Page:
More

After Watching This Video, I Won't Look At A Strawberry The Same Way Again

It took a few seconds for it to hit me: The poem's words are what the *fields* would tell if they could speak. But once you realize that and keep it in mind as you listen to the rest of the spoken-word poem, the reality of what happens in the fields will hit you hard. Trigger warning: While the video and lyrics are not overtly graphic, they still depict a woman experiencing sexual assault and harassment from her supervisor. If you're a survivor or are set off by depictions of sexual assault, please take care.

Some context:

  • This video and poem were created based on the very real problem of sexual assault that female farm workers, the vast majority of whom are Latina immigrants, are facing daily as they work in the fields. You've just seen a creative response. You can read more about the investigative reporting that inspired it here.
  • We've also posted other videos on Upworthy about this. Here's one by my buddy, Brandon Weber.
  • So far, hundreds of these female agricultural workers have come forward about the sexual and physical harassment they face on the field. In the vast majority of the cases, the perpetrator was a supervisor.
  • In September 2014, California Gov. Joe Brown signed a bill to better protect these women, requiring sexual harassment training for all employees.
  • One of the reporters who's investigated rape on the fields, Bernice Yeung, has an article here providing resources for farm workers who face assault and harassment.

About the poem itself:


  • At 1:08, our poet says "I am the field de calzones." This quite literally means "the field of panties" — which, according to an article in Marie Claire, is the nickname farm workers in Salinas, California, gave to one company's field because of the number of supervisors who rape women in it.
  • Besides that, there's other Spanish thrown in the middle of English. At 1:05, the poet says "the cries of help from las mujeres." "Las mujeres" refers to the women. At 1:20, "Si, se puede!" means "Yes, we can!" and is a direct reference to the slogan coined by Cesar Chavez and Dolores Huerta, who co-founded the United Farm Workers and rallied Latino farm workers in strikes and boycotts against agribusinesses.
  • Just in case it wasn't clear, the poem is from the field's point of view. Pretty poetic and beautiful, right? Scroll down below to take a look at the transcript if you need it to follow along!

Former President George W. Bush and current president Donald Trump may both be Republicans but they have contrasting views when it comes to immigration.

Trump has been one of the most anti-immigrant presidents of recent memory. His Administration separated undocumented families at the border, placed bans on travelers from majority-Muslim countries, and he's proudly proclaimed, "Our country is full."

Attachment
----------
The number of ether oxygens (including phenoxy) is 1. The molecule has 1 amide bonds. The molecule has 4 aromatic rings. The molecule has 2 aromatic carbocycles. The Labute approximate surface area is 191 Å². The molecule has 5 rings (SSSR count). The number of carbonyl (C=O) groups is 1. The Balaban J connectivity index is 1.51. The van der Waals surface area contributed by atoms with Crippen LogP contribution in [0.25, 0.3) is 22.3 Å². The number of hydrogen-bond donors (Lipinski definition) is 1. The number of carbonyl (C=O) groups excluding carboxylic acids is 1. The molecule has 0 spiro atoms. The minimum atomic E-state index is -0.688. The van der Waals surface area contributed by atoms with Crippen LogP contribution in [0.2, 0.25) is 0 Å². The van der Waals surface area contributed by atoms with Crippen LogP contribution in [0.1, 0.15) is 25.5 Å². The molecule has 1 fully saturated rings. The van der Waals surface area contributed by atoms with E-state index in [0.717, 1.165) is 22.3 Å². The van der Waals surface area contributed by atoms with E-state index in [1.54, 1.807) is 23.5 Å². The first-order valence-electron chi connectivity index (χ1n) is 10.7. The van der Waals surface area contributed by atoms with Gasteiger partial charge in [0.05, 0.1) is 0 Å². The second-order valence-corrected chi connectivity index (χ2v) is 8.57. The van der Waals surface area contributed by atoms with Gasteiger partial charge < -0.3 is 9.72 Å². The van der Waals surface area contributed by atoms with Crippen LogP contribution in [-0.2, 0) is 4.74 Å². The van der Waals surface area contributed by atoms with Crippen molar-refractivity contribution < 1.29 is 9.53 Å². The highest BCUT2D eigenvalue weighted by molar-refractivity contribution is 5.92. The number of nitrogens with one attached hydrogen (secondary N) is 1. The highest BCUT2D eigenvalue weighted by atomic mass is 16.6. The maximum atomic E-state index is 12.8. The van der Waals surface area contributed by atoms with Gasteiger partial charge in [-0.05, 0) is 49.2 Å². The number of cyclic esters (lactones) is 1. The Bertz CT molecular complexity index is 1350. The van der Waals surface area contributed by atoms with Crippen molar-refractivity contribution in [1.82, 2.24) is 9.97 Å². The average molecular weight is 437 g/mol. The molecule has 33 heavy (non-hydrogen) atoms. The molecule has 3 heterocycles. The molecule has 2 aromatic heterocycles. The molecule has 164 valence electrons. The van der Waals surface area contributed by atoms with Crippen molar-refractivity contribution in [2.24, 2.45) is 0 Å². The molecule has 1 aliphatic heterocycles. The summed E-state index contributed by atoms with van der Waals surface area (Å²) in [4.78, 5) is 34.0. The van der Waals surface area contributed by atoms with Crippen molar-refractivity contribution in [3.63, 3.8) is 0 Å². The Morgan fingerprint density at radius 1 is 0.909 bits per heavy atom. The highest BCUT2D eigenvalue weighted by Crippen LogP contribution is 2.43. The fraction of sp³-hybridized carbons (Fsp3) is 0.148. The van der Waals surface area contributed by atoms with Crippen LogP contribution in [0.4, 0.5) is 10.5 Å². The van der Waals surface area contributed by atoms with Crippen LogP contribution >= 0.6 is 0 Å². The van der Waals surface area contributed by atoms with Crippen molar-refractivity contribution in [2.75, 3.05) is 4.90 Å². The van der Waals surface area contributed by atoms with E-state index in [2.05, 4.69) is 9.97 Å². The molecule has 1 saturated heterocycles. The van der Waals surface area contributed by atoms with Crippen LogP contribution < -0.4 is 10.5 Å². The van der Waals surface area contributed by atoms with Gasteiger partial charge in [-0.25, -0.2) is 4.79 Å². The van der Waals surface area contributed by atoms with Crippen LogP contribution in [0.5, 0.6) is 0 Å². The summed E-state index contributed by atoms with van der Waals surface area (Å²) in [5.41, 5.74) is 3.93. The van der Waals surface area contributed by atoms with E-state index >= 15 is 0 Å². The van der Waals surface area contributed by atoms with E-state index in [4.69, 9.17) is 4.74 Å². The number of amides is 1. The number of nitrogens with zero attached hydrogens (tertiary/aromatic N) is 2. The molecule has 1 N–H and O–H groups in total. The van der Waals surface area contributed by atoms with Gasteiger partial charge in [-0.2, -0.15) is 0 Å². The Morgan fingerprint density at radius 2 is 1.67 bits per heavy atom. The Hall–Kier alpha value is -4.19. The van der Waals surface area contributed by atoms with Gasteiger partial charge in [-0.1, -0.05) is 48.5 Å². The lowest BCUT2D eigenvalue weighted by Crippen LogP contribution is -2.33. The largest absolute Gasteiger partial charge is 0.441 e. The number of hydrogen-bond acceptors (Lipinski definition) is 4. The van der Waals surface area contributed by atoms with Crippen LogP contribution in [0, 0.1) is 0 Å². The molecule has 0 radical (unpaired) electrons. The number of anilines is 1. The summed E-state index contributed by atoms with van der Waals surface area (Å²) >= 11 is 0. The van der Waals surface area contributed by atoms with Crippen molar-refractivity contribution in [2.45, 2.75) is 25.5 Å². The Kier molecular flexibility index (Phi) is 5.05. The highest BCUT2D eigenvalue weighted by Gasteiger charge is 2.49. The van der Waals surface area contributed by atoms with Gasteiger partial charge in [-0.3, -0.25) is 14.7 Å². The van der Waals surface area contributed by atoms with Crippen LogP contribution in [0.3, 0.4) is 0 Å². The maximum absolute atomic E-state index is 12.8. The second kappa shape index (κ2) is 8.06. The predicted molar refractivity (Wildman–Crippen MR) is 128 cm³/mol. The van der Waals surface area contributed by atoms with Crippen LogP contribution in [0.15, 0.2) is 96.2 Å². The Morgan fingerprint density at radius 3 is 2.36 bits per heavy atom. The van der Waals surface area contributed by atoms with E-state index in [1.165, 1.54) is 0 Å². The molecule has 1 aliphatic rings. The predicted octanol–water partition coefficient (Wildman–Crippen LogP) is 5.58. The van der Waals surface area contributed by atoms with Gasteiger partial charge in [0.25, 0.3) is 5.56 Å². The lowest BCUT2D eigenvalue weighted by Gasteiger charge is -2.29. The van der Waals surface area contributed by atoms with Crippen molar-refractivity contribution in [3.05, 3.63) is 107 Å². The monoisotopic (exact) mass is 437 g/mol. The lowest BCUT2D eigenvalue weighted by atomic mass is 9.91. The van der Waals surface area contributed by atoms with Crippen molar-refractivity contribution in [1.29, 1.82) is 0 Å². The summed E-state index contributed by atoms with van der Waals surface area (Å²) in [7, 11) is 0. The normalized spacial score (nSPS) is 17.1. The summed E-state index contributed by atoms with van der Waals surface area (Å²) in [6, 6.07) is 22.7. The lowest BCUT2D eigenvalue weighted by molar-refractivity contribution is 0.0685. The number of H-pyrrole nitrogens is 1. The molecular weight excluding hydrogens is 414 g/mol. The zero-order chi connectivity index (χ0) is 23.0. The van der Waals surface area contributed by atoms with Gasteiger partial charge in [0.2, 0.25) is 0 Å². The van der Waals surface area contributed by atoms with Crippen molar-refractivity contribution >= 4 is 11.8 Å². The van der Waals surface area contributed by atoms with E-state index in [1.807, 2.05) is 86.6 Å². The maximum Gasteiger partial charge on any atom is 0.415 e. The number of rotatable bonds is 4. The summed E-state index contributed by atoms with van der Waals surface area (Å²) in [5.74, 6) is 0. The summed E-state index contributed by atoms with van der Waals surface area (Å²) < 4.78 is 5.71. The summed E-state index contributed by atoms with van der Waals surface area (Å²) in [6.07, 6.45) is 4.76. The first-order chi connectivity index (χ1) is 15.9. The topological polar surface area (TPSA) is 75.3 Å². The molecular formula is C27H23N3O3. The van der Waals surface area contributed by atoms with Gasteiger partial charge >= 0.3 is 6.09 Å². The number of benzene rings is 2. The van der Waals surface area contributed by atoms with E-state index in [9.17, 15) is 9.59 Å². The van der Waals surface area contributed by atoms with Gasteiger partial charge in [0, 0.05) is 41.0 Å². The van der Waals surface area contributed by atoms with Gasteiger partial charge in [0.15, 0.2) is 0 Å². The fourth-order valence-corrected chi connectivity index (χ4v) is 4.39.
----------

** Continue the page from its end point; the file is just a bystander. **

George W. Bush's legacy on immigration is a bit more nuanced. He ended catch-and-release and called for heightened security at the U.S.-Mexico border, but he also championed an immigration bill that created a guest worker program and a pathway to citizenship for undocumented people.

Unfortunately, that bill did not pass.

Keep Reading Show less
Photo by Picsea on Unsplash
True

It is said that once you've seen something, you can't unsee it. This is exactly what is happening in America right now. We have collectively watched the pot of racial tension boil over after years of looking the other way, insisting that hot water doesn't exist, pretending not to notice the smoke billowing out from every direction.

Ignoring a problem doesn't make it go away—it prolongs resolution. There's a whole lot of harm to be remedied and damage to be repaired as a result of racial injustice, and it's up to all of us to figure out how to do that. Parents, in particular, are recognizing the importance of raising anti-racist children; if we are unable to completely eradicate racism, maybe the next generation will.

How can parents ensure that the next generation will actively refuse to perpetuate systems and behaviors embedded in racism? The most obvious answer is to model it. Take for example, professional tennis player Serena Williams and her husband, Reddit co-founder Alexis Ohanian.

Keep Reading Show less

I saw this poster today and I was going to just let it go, but then I kept feeling tugged to say something.

Melanie Cholish/Facebook

While this poster is great to bring attention to the issue of child trafficking, it is a "shocking" picture of a young girl tied up. It has that dark gritty feeling. I picture her in a basement tied to a dripping pipe.

While that sounds awful, it's important to know that trafficking children in the US is not all of that. I can't say it never is—I don't know. What I do know is most young trafficked children aren't sitting in a basement tied up. They have families, and someone—usually in their family—is trafficking them.

Keep Reading Show less

Roland Pollard and his 4-year-old daughter Jayden have been doing cheer and tumbling stunts together since Jayden could walk. When you see videos of their skills, the level of commitment is apparent—as is the supportive relationship this daddy has with his daughter.

Pollard, a former competitive cheerleader and cheer coach, told In The Know that he didn't expect Jayden to catch on to her flying skills at age 3, but she did. He said he never pressures her to perform stunts and that she enjoys it. And as a viral video of Jayden almost falling during a stunt shows, excelling at a skill requires good teaching—something Pollard appears to have mastered.

Keep Reading Show less